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|کد مقاله||سال انتشار||تعداد صفحات مقاله انگلیسی||ترجمه فارسی|
|18750||2000||47 صفحه PDF||سفارش دهید|
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Publisher : Elsevier - Science Direct (الزویر - ساینس دایرکت)
Journal : International Journal of Human-Computer Studies, Volume 53, Issue 6, December 2000, Pages 969–1015
In a collaborative planning environment in which the agents are autonomous and heterogeneous, it is inevitable that discrepancies in the agents' beliefs result in conflicts during the planning process. In such cases, it is important that the agents engage in collaborative negotiation to resolve the detected conflicts in order to determine what should constitute their shared plan of actions and shared beliefs. This paper presents a plan-based model for conflict detection and resolution in collaborative planning dialogs. Our model specifies how a collaborative system should detect conflicts that arise between the system and its user during the planning process. If the detected conflicts warrant resolution, our model initiates collaborative negotiation in an attempt to resolve the conflicts in the agent's beliefs. In addition, when multiple conflicts arise, our model identifies and addresses the most effective aspect in its pursuit of conflict resolution. Furthermore, by capturing the collaborative planning process in a recursive Propose–Evaluate–Modify cycle of actions, our model is capable of handling embedded negotiation during conflict resolution.
In collaborative planning, the participants are often autonomous and heterogeneous; thus, it is inevitable that con#icts arise among them. For example, some agents may have more extensive and accurate domain knowledge than other agents, and knowledge about the circumstances of a particular planning task may be more readily available to some agents than to others. Thus, there are discrepancies in the agents' beliefs that may result in con#icts among the agents as they collaborate on constructing a plan. In order for the collaborative planning process to proceed as smoothly as possible, the agents must be able to detect these con#icts as soon as they become evident, and attempt to resolve them in the most e$cient and e!ective manner. As a result, the agents will engage in collaborative negotiation subdialogs to resolve the discrepancies in their beliefs. We follow Sidner (1994) in referring to these subdialogs as collaborative negotiation subdialogs because the agents are working cooperatively to reach an agreement regarding the issue in dispute. In particular, collaborative negotiation subdialogs have the following features: (1) the agents are open and honest with one another, (2) the agents do not insist on winning an argument and may change their beliefs if convincing evidence is presented to them, and (3) the agents are interested in sharing beliefs with one another to determine whether their own beliefs should be revised. Such negotiation di!ers from argumentation (Birnbaum, Flowers & McGuire, 1980; Reichman, 1981; Cohen, 1987; Quilici, 1992; Maybury, 1993) and other kinds of negotiation, such as labor negotiation (Sycara, 1989), in that the participants are not trying to enforce their views on one another or to maximize their own bene"ts, but rather are trying to share their individual knowledge and beliefs in order to determine what really is best for the agents as a group (Chu- Carroll & Carberry, 1995c). The following dialog segment, taken from a transcript of naturally occurring dialogs between travel agents and customers (SRI Transcripts, 1992), illustrates a collaborative negotiation subdialog to resolve a con#ict between two agents: (1) C: I talked to C.D. again, about going from Hong Kong to Moscow. (2) He made me feel like there had to be some other options besides going through Heathrow. (3) ¹: Ok. (4) C: ¹here had to be several di+erent cities you can go through like Beijing, to Helsinki, there has to be some options. (5) ¹: Ok well, what I do is ask for connections available and that1s what I1m getting is through Heathrow. (6) C: Ok, so if somebody was in some other city and wanted to go toMoscow there has to be other options doesn1t there? (7) ¹: Oh I see what you mean, departing from a di+erent city rather than Hong Kong. (8) C: >eah. (9) ¹: Oh sure. In this dialog, T and C share a common goal*to construct the best plan for C to travel from Hong Kong to Moscow. T and C have previously constructed a plan in which C will travel from Hong Kong to Moscow by way of Heathrow Airport in London. However, in utterance (2), C expresses his belief that an alternative plan to traveling by way of London must exist, and in (4), provides his reasons for holding this belief. In utterance (5), T justi"es her con#icting belief that going through London is the only available plan by explaining to C how this plan was obtained. In (6), C again insists on his original belief that other options exist and provides a di!erent reason to support it. Finally in utterance (7), T con"rms C's reason provided in (6) and in utterance (9) accepts C's belief that an alternative plan must exist. Thus, utterances (5)}(9) in this dialog constitute a collaborative negotiation subdialog for the purpose of squaring away the agents' con#ict about whether or not an alternative to their original plan exists. Although many researchers have developed systems that respond to user queries (McKeown, 1985; Paris, 1988; Sene!, Hirschman & Zue, 1991; Maybury, 1992; Moore & Paris, 1993; Cawsey, 1993; van Beek, Cohen & Schmidt, 1993, Logan, Reece, Cawsey, Galliers & Jones, 1994; Raskutti & Zukerman, 1994), with the exception of Logan et al. (1994), they either do not consider possible disagreements between the system and the user, or assume that the user will always accept the system's point of view when con#icts arise. However, our analysis of collaborative planning dialogs shows that con#icts between agents are not always resolved immediately; instead, extended collaborative negotiation subdialogs, such as the dialog segment in utterances (5)}(9), occur quite frequently. Thus, it is important that a collaborative system be able to engage in such negotiation subdialogs in a manner that will result in the con#icts being resolved naturally and e$ciently. We have implemented a plan-based system, COn#ict REsolver (CORE), for con#ict detection and con#ict resolution during collaborative planning activities. Given a user proposal, CORE evaluates the proposal based on its private knowledge and is able to detect con#icts regarding both the validity and optimality of the proposed plan as well as con#icts about the truth of proposed beliefs. In situations where a detected con#ict warrants resolution, CORE initiates negotiation subdialogs with the user to resolve the relevant con#ict. In cases where multiple con#icts are detected, CORE is capable of selecting the most e!ective aspect to address in its pursuit of con#ict resolution using its private domain beliefs and its model of the user's beliefs. Furthermore, by capturing the collaborative planning process in a recursive Propose}Evaluate}Modify cycle of actions,CORE is able to handle embedded negotiation during con#ict resolution.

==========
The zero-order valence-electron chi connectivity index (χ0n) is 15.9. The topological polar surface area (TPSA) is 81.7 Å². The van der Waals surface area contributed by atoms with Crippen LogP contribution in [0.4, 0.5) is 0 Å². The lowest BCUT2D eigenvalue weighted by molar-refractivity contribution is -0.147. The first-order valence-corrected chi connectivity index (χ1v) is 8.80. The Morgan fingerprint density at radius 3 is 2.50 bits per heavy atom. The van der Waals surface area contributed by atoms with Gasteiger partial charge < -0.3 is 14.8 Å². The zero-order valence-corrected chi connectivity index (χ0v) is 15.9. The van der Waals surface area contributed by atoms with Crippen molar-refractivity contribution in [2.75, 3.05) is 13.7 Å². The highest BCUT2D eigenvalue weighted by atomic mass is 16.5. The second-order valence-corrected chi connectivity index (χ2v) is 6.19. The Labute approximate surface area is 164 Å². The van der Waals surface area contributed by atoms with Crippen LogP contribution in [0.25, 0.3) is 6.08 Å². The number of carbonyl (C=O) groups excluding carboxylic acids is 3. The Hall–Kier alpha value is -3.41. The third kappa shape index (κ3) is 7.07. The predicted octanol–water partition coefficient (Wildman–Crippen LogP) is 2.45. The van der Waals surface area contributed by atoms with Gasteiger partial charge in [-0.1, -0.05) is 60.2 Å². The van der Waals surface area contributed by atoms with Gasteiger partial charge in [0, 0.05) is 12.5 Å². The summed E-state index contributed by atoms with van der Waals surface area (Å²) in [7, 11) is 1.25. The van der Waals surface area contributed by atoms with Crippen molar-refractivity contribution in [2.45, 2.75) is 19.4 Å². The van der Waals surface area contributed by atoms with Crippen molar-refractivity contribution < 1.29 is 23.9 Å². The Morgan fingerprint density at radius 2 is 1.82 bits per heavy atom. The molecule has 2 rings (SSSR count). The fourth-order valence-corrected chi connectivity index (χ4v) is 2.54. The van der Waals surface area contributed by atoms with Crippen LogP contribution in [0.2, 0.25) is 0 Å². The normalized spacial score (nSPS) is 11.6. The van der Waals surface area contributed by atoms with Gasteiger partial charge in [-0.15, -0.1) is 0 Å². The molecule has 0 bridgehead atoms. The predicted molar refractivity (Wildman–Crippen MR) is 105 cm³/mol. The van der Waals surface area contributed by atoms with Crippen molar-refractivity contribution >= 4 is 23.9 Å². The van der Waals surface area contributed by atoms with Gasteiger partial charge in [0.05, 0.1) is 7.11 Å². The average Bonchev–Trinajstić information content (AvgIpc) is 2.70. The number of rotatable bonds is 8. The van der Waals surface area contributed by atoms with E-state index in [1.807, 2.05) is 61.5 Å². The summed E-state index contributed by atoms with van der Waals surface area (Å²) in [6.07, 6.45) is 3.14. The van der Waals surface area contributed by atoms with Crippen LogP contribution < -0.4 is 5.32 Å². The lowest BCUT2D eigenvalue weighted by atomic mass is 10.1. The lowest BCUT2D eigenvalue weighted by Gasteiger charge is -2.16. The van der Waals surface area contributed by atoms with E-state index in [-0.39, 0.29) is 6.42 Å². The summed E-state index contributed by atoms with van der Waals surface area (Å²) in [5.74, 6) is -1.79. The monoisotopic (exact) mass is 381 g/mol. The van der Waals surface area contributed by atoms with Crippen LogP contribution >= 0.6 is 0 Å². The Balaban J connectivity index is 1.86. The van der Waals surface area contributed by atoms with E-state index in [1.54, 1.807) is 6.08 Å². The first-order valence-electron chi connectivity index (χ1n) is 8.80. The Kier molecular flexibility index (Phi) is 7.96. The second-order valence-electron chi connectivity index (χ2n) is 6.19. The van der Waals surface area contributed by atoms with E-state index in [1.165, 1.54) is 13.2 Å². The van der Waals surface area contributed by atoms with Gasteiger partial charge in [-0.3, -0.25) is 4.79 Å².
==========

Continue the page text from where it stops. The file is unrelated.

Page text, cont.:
نتیجه گیری انگلیسی
In order for an agent to successfully collaborate with other agents in developing a plan to achieve a goal, she must be capable of dealing with situations in which con#icts occur. Con#ict detection requires that an agent evaluate proposals based on her private beliefs, while con#ict resolution involves communication among agents for the purpose of squaring away the detected con#icts. This paper has presented a plan-based model that speci"es how a collaborative agent should detect and attempt to resolve con#icts that arise during collaborative planning. Our model provides an overall framework for modelling such activity by capturing collaborative activities in a recursive Propose }Evaluate}Modify cycle of actions. Instead of slavishly accepting proposals made by the executing agent, our system evaluates a proposal based on its private beliefs about the domain and about the executing agent in order to determine the validity and optimality of the proposed plan and the truth of the proposed beliefs. In situations where a relevant con#ict is detected, our system initiates a collaborative negotiation subdialog in an attempt to resolve the con#ict. Our mechanism for con#ict resolution identi"es, in cases where multiple con#icting beliefs exist, the focus of modi"cation based on its predicted success in resolving the con#ict about the rejected top-level proposed belief,thus leading the agent to engage in e!ective and e$cient dialogs. In cases where an agent's "rst attempt to resolve a con#ict fails, our model will allow the agent to apply the same con#ict detection and resolution methods to the other agent's new proposal, resulting in an embedded negotiation subdialog captured by recursive meta-plans. In addition, our model accounts for why questions are sometimes never answered even in the most cooperative of environments.The authors would like to thank Candy Sidner, Stephanie Elzer, Kathy McCoy, Lance Ramshaw,and Suzanne Mannes for their helpful comments and discussions, David Traum and the anonymous reviewers for their comments on an earlier draft of this paper, and Rachel Sacher for her help in the implementation of CORE. This material is based upon work supported by the National Science Foundation under Grant No. IRI-9122026.